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A Toxics-Free Future


Indian government must address EDCs, says NGO

Chemical Watch

Indian government must address EDCs, says NGO
Toxics Link urges more research into BPA and phthalates
Endocrine disrupting chemicals (EDCs) “have not received adequate attention at the policy level” in India, Piyush Mohapatra of NGO Toxics Link has said.

A better understanding of the health and environmental impacts of EDCs, "such as bisphenol A and phthalates", in India and South Asia should be a priority, he added.

A conference organised by Toxics Link in India, earlier this month, gathered together representatives from the environment, health and chemical ministries, industry, international experts and NGOs. Mr Mohapatra said the conference had helped the ministries understand the actions that need to be taken.

Some regulations to phase out the use of BPA in baby feeding bottles in India have been drafted, but not finalised, Mr Mohapatra said.

Phthalates and triclosan are not banned in India. But the Bureau of Indian Standards has restricted the following phthalates in cosmetic raw materials:

dibutyl phthalate (DBP);
di (2-ethylhexyl) phthalate (DEHP);
bis(2-Methoxyethyl) phthalate;
isopentyl phthalate; and
benzyl butyl phthalate (BBP).
These are listed as substances of very high concern (SVHC) in the EU, and included in the candidate list for authorisation.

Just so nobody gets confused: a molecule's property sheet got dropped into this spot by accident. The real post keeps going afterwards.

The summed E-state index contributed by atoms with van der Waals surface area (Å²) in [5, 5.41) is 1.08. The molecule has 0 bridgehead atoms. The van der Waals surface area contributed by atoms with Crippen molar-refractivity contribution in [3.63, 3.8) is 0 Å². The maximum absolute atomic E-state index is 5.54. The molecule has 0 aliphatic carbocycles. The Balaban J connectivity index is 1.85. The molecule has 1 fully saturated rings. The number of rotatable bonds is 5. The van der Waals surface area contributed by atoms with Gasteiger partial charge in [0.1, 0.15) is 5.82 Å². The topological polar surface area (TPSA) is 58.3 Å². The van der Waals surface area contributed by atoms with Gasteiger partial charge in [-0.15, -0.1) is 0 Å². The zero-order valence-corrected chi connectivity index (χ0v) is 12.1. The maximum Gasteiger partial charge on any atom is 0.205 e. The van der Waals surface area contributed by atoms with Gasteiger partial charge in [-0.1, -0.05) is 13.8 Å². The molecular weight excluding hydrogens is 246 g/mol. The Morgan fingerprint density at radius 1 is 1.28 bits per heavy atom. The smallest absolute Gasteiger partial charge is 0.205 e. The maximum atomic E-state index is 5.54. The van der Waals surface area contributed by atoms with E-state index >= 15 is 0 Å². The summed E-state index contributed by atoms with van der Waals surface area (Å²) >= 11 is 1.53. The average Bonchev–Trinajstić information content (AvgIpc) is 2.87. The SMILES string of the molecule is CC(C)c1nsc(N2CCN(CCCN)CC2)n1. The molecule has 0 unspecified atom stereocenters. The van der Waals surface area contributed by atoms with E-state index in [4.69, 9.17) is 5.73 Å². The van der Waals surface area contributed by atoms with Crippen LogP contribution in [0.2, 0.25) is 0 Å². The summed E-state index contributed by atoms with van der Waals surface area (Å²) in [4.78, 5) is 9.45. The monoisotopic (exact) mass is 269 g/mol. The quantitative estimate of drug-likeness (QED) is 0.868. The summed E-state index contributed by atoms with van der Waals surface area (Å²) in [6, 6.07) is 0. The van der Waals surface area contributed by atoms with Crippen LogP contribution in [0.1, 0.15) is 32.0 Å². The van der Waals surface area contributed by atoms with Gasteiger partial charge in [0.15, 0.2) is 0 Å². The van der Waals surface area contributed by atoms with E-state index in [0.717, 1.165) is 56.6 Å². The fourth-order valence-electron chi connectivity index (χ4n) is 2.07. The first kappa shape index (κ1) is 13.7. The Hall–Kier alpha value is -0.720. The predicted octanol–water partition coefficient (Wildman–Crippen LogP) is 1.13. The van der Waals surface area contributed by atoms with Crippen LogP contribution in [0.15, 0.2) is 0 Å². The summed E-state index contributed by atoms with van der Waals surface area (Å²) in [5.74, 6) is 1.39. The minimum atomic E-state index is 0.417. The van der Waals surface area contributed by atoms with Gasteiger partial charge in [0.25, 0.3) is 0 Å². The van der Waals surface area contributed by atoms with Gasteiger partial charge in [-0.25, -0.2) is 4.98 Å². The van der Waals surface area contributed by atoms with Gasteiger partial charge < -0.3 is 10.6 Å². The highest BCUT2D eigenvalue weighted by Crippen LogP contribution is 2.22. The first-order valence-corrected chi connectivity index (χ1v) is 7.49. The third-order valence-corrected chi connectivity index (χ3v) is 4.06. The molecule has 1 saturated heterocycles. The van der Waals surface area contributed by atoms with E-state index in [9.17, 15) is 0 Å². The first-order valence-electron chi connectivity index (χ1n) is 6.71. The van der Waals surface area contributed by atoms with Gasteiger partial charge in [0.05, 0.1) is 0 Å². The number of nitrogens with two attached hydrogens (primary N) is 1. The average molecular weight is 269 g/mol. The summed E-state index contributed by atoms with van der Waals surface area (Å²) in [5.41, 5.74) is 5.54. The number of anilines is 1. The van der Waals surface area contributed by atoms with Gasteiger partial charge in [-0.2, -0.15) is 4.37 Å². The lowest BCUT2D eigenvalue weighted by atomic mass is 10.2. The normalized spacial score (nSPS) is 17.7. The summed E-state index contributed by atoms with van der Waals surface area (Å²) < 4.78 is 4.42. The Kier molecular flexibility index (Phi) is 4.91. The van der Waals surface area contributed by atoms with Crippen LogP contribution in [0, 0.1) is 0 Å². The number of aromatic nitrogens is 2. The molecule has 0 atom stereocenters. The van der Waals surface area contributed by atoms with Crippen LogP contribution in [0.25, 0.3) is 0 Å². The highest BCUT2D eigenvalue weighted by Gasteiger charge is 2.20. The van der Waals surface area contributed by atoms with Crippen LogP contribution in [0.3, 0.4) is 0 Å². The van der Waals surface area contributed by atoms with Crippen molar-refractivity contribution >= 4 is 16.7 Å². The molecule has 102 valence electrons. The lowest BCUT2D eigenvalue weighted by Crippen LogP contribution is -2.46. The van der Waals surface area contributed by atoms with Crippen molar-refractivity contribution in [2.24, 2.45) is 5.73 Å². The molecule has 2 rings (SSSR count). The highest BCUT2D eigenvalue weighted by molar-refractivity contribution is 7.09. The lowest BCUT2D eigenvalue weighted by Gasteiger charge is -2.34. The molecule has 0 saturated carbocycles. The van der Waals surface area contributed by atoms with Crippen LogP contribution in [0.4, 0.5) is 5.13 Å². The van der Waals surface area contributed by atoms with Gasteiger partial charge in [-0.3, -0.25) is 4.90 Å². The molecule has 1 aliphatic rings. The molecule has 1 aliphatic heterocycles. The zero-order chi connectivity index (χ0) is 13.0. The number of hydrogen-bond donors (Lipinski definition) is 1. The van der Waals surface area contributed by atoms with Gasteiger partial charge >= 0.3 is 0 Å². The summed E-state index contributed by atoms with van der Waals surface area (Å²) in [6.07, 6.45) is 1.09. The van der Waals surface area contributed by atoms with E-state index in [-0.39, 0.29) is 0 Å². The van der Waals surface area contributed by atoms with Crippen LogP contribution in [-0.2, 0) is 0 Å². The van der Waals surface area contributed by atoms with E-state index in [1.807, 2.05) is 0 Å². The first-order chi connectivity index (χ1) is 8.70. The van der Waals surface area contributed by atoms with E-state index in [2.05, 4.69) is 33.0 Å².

In India, triclosan is restricted in preservatives used in cosmetic raw ingredients. The maximum permissible content is 0.3%.

Toxics Link is also looking at the impact of EDCs in neighbouring countries such as Nepal, Bangladesh, Sri Lanka and Bhutan. Mr Mohapatra said a lack of capacity was contributing to slow development in these countries. This includes too few research establishments, laboratories and manufacturing units.

The Strategic Approach to International Chemicals Management (Saicm) considers EDCs an “emerging policy issue”. While many countries are taking action to mitigate their dangers, the issue is “not in the public domain in India, and there is very little information and data available”, Mr Mohapatra said.

International scientific organisation, the Endocrine Society, says evidence that some chemicals disrupt hormones and cause a range of serious health problems has become more compelling.

In September last year, the organisation published a review of evidence that concludes exposure to chemicals, such as BPA, phthalates, flame retardants and pesticides, is associated with a range of diseases.

Charlotte Niemiec